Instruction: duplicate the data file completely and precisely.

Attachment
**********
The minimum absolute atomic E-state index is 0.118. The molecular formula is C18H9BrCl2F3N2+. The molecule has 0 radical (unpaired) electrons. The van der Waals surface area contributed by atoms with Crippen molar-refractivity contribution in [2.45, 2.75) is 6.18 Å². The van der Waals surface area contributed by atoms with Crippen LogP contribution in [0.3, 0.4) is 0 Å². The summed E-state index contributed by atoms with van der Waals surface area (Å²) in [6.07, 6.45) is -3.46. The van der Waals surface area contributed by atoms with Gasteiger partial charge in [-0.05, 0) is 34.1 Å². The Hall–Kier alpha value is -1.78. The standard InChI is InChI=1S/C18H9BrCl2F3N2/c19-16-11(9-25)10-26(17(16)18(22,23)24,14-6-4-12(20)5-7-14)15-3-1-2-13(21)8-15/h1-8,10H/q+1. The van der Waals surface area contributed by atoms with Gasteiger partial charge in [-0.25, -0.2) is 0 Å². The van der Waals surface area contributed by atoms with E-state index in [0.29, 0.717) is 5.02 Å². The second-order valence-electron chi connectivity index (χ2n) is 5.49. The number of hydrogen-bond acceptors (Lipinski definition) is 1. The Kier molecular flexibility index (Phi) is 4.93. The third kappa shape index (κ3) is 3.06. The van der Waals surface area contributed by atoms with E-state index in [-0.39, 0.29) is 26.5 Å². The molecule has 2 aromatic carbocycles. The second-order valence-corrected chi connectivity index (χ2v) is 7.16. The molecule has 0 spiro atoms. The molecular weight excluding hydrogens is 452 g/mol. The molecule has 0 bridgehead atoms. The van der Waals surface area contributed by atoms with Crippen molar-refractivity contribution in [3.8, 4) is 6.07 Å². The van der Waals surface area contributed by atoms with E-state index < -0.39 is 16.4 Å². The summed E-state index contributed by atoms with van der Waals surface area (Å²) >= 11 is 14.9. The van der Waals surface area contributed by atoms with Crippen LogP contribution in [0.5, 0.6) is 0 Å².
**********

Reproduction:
The minimum absolute atomic E-state index is 0.118. The molecular formula is C18H9BrCl2F3N2+. The molecule has 0 radical (unpaired) electrons. The van der Waals surface area contributed by atoms with Crippen molar-refractivity contribution in [2.45, 2.75) is 6.18 Å². The van der Waals surface area contributed by atoms with Crippen LogP contribution in [0.3, 0.4) is 0 Å². The summed E-state index contributed by atoms with van der Waals surface area (Å²) in [6.07, 6.45) is -3.46. The van der Waals surface area contributed by atoms with Gasteiger partial charge in [-0.05, 0) is 34.1 Å². The Hall–Kier alpha value is -1.78. The standard InChI is InChI=1S/C18H9BrCl2F3N2/c19-16-11(9-25)10-26(17(16)18(22,23)24,14-6-4-12(20)5-7-14)15-3-1-2-13(21)8-15/h1-8,10H/q+1. The van der Waals surface area contributed by atoms with Gasteiger partial charge in [-0.25, -0.2) is 0 Å². The van der Waals surface area contributed by atoms with E-state index in [0.29, 0.717) is 5.02 Å². The second-order valence-electron chi connectivity index (χ2n) is 5.49. The number of hydrogen-bond acceptors (Lipinski definition) is 1. The Kier molecular flexibility index (Phi) is 4.93. The third kappa shape index (κ3) is 3.06. The van der Waals surface area contributed by atoms with E-state index in [-0.39, 0.29) is 26.5 Å². The molecule has 2 aromatic carbocycles. The second-order valence-corrected chi connectivity index (χ2v) is 7.16. The molecule has 0 spiro atoms. The molecular weight excluding hydrogens is 452 g/mol. The molecule has 0 bridgehead atoms. The van der Waals surface area contributed by atoms with Crippen molar-refractivity contribution in [3.8, 4) is 6.07 Å². The van der Waals surface area contributed by atoms with E-state index < -0.39 is 16.4 Å². The summed E-state index contributed by atoms with van der Waals surface area (Å²) >= 11 is 14.9. The van der Waals surface area contributed by atoms with Crippen LogP contribution in [0.5, 0.6) is 0 Å².